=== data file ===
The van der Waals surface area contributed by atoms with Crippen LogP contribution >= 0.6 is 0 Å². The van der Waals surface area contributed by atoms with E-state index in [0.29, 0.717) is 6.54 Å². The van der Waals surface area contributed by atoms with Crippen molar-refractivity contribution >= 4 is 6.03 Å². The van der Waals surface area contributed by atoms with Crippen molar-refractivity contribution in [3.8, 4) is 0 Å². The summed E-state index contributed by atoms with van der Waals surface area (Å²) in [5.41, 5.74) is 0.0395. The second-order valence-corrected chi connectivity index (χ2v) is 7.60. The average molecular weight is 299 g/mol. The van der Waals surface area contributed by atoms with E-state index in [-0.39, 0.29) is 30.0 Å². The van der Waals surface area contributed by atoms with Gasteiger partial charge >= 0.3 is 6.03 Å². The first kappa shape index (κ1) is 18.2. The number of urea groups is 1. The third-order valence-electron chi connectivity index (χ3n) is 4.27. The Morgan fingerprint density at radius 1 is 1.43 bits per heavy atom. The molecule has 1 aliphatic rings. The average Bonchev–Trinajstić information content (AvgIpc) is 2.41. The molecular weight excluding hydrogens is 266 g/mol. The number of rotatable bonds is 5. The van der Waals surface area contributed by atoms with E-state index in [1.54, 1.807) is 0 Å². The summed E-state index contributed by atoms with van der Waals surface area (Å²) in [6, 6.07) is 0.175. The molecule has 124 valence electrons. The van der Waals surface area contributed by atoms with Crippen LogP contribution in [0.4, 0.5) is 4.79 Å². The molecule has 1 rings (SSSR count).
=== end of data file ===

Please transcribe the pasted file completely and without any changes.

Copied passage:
The van der Waals surface area contributed by atoms with Crippen LogP contribution >= 0.6 is 0 Å². The van der Waals surface area contributed by atoms with E-state index in [0.29, 0.717) is 6.54 Å². The van der Waals surface area contributed by atoms with Crippen molar-refractivity contribution >= 4 is 6.03 Å². The van der Waals surface area contributed by atoms with Crippen molar-refractivity contribution in [3.8, 4) is 0 Å². The summed E-state index contributed by atoms with van der Waals surface area (Å²) in [5.41, 5.74) is 0.0395. The second-order valence-corrected chi connectivity index (χ2v) is 7.60. The average molecular weight is 299 g/mol. The van der Waals surface area contributed by atoms with E-state index in [-0.39, 0.29) is 30.0 Å². The van der Waals surface area contributed by atoms with Gasteiger partial charge >= 0.3 is 6.03 Å². The first kappa shape index (κ1) is 18.2. The number of urea groups is 1. The third-order valence-electron chi connectivity index (χ3n) is 4.27. The Morgan fingerprint density at radius 1 is 1.43 bits per heavy atom. The molecule has 1 aliphatic rings. The average Bonchev–Trinajstić information content (AvgIpc) is 2.41. The molecular weight excluding hydrogens is 266 g/mol. The number of rotatable bonds is 5. The van der Waals surface area contributed by atoms with E-state index in [1.54, 1.807) is 0 Å². The summed E-state index contributed by atoms with van der Waals surface area (Å²) in [6, 6.07) is 0.175. The molecule has 124 valence electrons. The van der Waals surface area contributed by atoms with Crippen LogP contribution in [0.4, 0.5) is 4.79 Å². The molecule has 1 rings (SSSR count).